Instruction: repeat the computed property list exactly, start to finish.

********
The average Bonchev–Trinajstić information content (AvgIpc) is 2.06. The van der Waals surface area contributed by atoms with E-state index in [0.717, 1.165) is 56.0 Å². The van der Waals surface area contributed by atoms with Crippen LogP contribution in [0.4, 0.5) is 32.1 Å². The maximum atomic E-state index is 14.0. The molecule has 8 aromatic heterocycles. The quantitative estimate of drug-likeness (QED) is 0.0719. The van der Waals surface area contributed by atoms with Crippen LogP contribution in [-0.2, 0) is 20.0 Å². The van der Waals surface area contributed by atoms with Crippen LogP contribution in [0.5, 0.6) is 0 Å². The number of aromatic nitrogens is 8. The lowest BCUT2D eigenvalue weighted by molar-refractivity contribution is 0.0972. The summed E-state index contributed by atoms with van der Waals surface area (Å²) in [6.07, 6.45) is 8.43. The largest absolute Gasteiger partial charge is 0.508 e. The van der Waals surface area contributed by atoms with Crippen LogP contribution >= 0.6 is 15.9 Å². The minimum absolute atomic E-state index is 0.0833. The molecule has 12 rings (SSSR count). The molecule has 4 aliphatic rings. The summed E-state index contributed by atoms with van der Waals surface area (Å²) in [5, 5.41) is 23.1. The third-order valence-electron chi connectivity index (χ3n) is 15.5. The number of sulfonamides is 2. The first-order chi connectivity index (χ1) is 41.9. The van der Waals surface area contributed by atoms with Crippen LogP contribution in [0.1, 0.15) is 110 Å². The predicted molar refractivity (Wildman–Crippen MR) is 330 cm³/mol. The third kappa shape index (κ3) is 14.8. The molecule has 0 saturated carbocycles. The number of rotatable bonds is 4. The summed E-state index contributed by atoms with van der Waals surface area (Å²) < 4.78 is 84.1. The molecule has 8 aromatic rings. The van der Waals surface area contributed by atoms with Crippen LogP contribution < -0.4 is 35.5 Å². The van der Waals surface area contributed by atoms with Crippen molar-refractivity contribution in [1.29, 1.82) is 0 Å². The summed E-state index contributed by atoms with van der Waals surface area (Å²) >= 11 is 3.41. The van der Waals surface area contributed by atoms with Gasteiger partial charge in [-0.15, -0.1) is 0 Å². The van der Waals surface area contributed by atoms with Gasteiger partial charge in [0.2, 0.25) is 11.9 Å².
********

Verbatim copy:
The average Bonchev–Trinajstić information content (AvgIpc) is 2.06. The van der Waals surface area contributed by atoms with E-state index in [0.717, 1.165) is 56.0 Å². The van der Waals surface area contributed by atoms with Crippen LogP contribution in [0.4, 0.5) is 32.1 Å². The maximum atomic E-state index is 14.0. The molecule has 8 aromatic heterocycles. The quantitative estimate of drug-likeness (QED) is 0.0719. The van der Waals surface area contributed by atoms with Crippen LogP contribution in [-0.2, 0) is 20.0 Å². The van der Waals surface area contributed by atoms with Crippen LogP contribution in [0.5, 0.6) is 0 Å². The number of aromatic nitrogens is 8. The lowest BCUT2D eigenvalue weighted by molar-refractivity contribution is 0.0972. The summed E-state index contributed by atoms with van der Waals surface area (Å²) in [6.07, 6.45) is 8.43. The largest absolute Gasteiger partial charge is 0.508 e. The van der Waals surface area contributed by atoms with Crippen LogP contribution >= 0.6 is 15.9 Å². The minimum absolute atomic E-state index is 0.0833. The molecule has 12 rings (SSSR count). The molecule has 4 aliphatic rings. The summed E-state index contributed by atoms with van der Waals surface area (Å²) in [5, 5.41) is 23.1. The third-order valence-electron chi connectivity index (χ3n) is 15.5. The number of sulfonamides is 2. The first-order chi connectivity index (χ1) is 41.9. The van der Waals surface area contributed by atoms with Crippen LogP contribution in [0.1, 0.15) is 110 Å². The predicted molar refractivity (Wildman–Crippen MR) is 330 cm³/mol. The third kappa shape index (κ3) is 14.8. The molecule has 0 saturated carbocycles. The number of rotatable bonds is 4. The summed E-state index contributed by atoms with van der Waals surface area (Å²) < 4.78 is 84.1. The molecule has 8 aromatic rings. The van der Waals surface area contributed by atoms with Crippen LogP contribution < -0.4 is 35.5 Å². The van der Waals surface area contributed by atoms with Crippen molar-refractivity contribution in [1.29, 1.82) is 0 Å². The summed E-state index contributed by atoms with van der Waals surface area (Å²) >= 11 is 3.41. The van der Waals surface area contributed by atoms with Gasteiger partial charge in [-0.15, -0.1) is 0 Å². The van der Waals surface area contributed by atoms with Gasteiger partial charge in [0.2, 0.25) is 11.9 Å².